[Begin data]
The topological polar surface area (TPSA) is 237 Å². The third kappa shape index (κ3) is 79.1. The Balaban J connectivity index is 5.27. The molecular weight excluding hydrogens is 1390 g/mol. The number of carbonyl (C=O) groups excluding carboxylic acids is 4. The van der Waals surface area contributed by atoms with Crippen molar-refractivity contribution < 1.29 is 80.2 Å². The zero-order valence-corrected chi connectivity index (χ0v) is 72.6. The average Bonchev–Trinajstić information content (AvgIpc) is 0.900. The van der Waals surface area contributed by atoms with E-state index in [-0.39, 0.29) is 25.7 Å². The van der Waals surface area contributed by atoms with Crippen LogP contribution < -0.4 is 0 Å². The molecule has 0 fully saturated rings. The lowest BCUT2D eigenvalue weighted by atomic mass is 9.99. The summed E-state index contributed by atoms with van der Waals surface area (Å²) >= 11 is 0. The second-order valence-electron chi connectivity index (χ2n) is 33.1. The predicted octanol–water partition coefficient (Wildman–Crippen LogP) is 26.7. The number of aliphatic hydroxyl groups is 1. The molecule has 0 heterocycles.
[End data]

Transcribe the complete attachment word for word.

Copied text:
The topological polar surface area (TPSA) is 237 Å². The third kappa shape index (κ3) is 79.1. The Balaban J connectivity index is 5.27. The molecular weight excluding hydrogens is 1390 g/mol. The number of carbonyl (C=O) groups excluding carboxylic acids is 4. The van der Waals surface area contributed by atoms with Crippen molar-refractivity contribution < 1.29 is 80.2 Å². The zero-order valence-corrected chi connectivity index (χ0v) is 72.6. The average Bonchev–Trinajstić information content (AvgIpc) is 0.900. The van der Waals surface area contributed by atoms with E-state index in [-0.39, 0.29) is 25.7 Å². The van der Waals surface area contributed by atoms with Crippen LogP contribution < -0.4 is 0 Å². The molecule has 0 fully saturated rings. The lowest BCUT2D eigenvalue weighted by atomic mass is 9.99. The summed E-state index contributed by atoms with van der Waals surface area (Å²) >= 11 is 0. The second-order valence-electron chi connectivity index (χ2n) is 33.1. The predicted octanol–water partition coefficient (Wildman–Crippen LogP) is 26.7. The number of aliphatic hydroxyl groups is 1. The molecule has 0 heterocycles.